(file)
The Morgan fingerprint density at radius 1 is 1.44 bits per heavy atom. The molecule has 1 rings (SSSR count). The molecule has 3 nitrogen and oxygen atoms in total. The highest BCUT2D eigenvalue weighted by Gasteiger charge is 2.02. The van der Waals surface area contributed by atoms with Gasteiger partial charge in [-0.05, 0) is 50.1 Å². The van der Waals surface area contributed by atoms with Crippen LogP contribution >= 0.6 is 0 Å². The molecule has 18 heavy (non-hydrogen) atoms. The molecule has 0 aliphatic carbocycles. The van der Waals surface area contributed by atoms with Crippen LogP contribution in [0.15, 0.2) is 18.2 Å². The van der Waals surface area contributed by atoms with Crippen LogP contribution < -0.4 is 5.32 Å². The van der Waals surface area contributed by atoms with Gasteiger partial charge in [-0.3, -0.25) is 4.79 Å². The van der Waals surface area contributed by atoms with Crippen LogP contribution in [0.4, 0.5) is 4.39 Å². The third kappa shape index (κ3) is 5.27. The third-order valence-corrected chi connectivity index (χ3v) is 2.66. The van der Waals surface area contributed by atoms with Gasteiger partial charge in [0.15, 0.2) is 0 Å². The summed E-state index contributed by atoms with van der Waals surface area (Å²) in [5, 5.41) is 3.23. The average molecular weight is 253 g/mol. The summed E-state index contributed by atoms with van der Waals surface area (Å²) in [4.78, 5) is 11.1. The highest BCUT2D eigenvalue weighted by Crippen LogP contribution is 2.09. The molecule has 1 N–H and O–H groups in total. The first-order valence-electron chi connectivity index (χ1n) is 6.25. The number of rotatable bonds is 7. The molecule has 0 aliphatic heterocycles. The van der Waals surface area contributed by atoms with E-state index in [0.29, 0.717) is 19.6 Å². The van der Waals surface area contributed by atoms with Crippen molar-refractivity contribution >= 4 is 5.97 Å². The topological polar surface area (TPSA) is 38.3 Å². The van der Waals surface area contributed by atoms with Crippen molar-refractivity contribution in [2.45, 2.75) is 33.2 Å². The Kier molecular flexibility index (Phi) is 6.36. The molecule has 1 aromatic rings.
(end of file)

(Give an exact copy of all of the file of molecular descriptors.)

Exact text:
The Morgan fingerprint density at radius 1 is 1.44 bits per heavy atom. The molecule has 1 rings (SSSR count). The molecule has 3 nitrogen and oxygen atoms in total. The highest BCUT2D eigenvalue weighted by Gasteiger charge is 2.02. The van der Waals surface area contributed by atoms with Gasteiger partial charge in [-0.05, 0) is 50.1 Å². The van der Waals surface area contributed by atoms with Crippen LogP contribution >= 0.6 is 0 Å². The molecule has 18 heavy (non-hydrogen) atoms. The molecule has 0 aliphatic carbocycles. The van der Waals surface area contributed by atoms with Crippen LogP contribution in [0.15, 0.2) is 18.2 Å². The van der Waals surface area contributed by atoms with Crippen LogP contribution < -0.4 is 5.32 Å². The van der Waals surface area contributed by atoms with Gasteiger partial charge in [-0.3, -0.25) is 4.79 Å². The van der Waals surface area contributed by atoms with Crippen LogP contribution in [0.4, 0.5) is 4.39 Å². The third kappa shape index (κ3) is 5.27. The third-order valence-corrected chi connectivity index (χ3v) is 2.66. The van der Waals surface area contributed by atoms with Gasteiger partial charge in [0.15, 0.2) is 0 Å². The summed E-state index contributed by atoms with van der Waals surface area (Å²) in [5, 5.41) is 3.23. The average molecular weight is 253 g/mol. The summed E-state index contributed by atoms with van der Waals surface area (Å²) in [4.78, 5) is 11.1. The highest BCUT2D eigenvalue weighted by Crippen LogP contribution is 2.09. The molecule has 1 N–H and O–H groups in total. The first-order valence-electron chi connectivity index (χ1n) is 6.25. The number of rotatable bonds is 7. The molecule has 0 aliphatic heterocycles. The van der Waals surface area contributed by atoms with E-state index in [0.29, 0.717) is 19.6 Å². The van der Waals surface area contributed by atoms with Crippen molar-refractivity contribution >= 4 is 5.97 Å². The topological polar surface area (TPSA) is 38.3 Å². The van der Waals surface area contributed by atoms with Crippen molar-refractivity contribution in [2.45, 2.75) is 33.2 Å². The Kier molecular flexibility index (Phi) is 6.36. The molecule has 1 aromatic rings.